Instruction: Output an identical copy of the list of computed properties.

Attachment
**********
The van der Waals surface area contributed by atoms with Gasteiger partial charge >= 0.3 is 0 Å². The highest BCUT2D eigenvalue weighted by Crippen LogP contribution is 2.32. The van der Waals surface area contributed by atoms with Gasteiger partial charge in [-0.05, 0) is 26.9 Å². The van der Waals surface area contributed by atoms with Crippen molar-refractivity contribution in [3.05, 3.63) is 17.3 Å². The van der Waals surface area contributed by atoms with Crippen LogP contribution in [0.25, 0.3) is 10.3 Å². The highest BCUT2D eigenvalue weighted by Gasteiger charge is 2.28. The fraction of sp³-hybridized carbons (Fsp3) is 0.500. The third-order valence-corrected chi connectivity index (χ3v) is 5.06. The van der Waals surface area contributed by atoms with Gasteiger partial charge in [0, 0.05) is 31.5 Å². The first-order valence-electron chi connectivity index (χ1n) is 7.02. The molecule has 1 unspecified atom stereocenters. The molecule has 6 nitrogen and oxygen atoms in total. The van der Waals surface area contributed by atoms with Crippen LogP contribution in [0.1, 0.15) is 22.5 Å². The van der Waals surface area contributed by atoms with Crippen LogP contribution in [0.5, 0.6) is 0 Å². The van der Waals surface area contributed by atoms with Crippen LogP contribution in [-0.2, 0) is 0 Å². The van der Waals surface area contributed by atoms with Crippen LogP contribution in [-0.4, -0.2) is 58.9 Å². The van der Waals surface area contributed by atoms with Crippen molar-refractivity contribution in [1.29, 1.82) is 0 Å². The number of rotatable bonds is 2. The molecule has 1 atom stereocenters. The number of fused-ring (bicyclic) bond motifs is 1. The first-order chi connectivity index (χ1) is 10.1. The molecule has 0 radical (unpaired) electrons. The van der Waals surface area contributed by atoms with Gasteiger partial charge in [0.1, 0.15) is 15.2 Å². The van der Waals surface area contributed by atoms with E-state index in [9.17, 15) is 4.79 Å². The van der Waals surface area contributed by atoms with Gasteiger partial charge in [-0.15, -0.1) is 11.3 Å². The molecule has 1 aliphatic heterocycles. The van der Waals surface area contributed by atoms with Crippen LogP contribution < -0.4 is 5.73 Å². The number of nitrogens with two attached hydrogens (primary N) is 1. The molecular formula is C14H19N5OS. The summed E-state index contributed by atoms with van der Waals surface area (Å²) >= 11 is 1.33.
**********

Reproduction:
The van der Waals surface area contributed by atoms with Gasteiger partial charge >= 0.3 is 0 Å². The highest BCUT2D eigenvalue weighted by Crippen LogP contribution is 2.32. The van der Waals surface area contributed by atoms with Gasteiger partial charge in [-0.05, 0) is 26.9 Å². The van der Waals surface area contributed by atoms with Crippen molar-refractivity contribution in [3.05, 3.63) is 17.3 Å². The van der Waals surface area contributed by atoms with Crippen LogP contribution in [0.25, 0.3) is 10.3 Å². The highest BCUT2D eigenvalue weighted by Gasteiger charge is 2.28. The fraction of sp³-hybridized carbons (Fsp3) is 0.500. The third-order valence-corrected chi connectivity index (χ3v) is 5.06. The van der Waals surface area contributed by atoms with Gasteiger partial charge in [0, 0.05) is 31.5 Å². The first-order valence-electron chi connectivity index (χ1n) is 7.02. The molecule has 1 unspecified atom stereocenters. The molecule has 6 nitrogen and oxygen atoms in total. The van der Waals surface area contributed by atoms with Crippen LogP contribution in [0.1, 0.15) is 22.5 Å². The van der Waals surface area contributed by atoms with Crippen LogP contribution in [0.5, 0.6) is 0 Å². The van der Waals surface area contributed by atoms with Crippen LogP contribution in [-0.2, 0) is 0 Å². The van der Waals surface area contributed by atoms with Crippen LogP contribution in [-0.4, -0.2) is 58.9 Å². The van der Waals surface area contributed by atoms with Crippen molar-refractivity contribution in [1.29, 1.82) is 0 Å². The number of rotatable bonds is 2. The molecule has 1 atom stereocenters. The number of fused-ring (bicyclic) bond motifs is 1. The first-order chi connectivity index (χ1) is 10.1. The molecule has 0 radical (unpaired) electrons. The van der Waals surface area contributed by atoms with Gasteiger partial charge in [0.1, 0.15) is 15.2 Å². The van der Waals surface area contributed by atoms with E-state index in [9.17, 15) is 4.79 Å². The van der Waals surface area contributed by atoms with Gasteiger partial charge in [-0.15, -0.1) is 11.3 Å². The molecule has 1 aliphatic heterocycles. The van der Waals surface area contributed by atoms with Crippen LogP contribution < -0.4 is 5.73 Å². The number of nitrogens with two attached hydrogens (primary N) is 1. The molecular formula is C14H19N5OS. The summed E-state index contributed by atoms with van der Waals surface area (Å²) >= 11 is 1.33.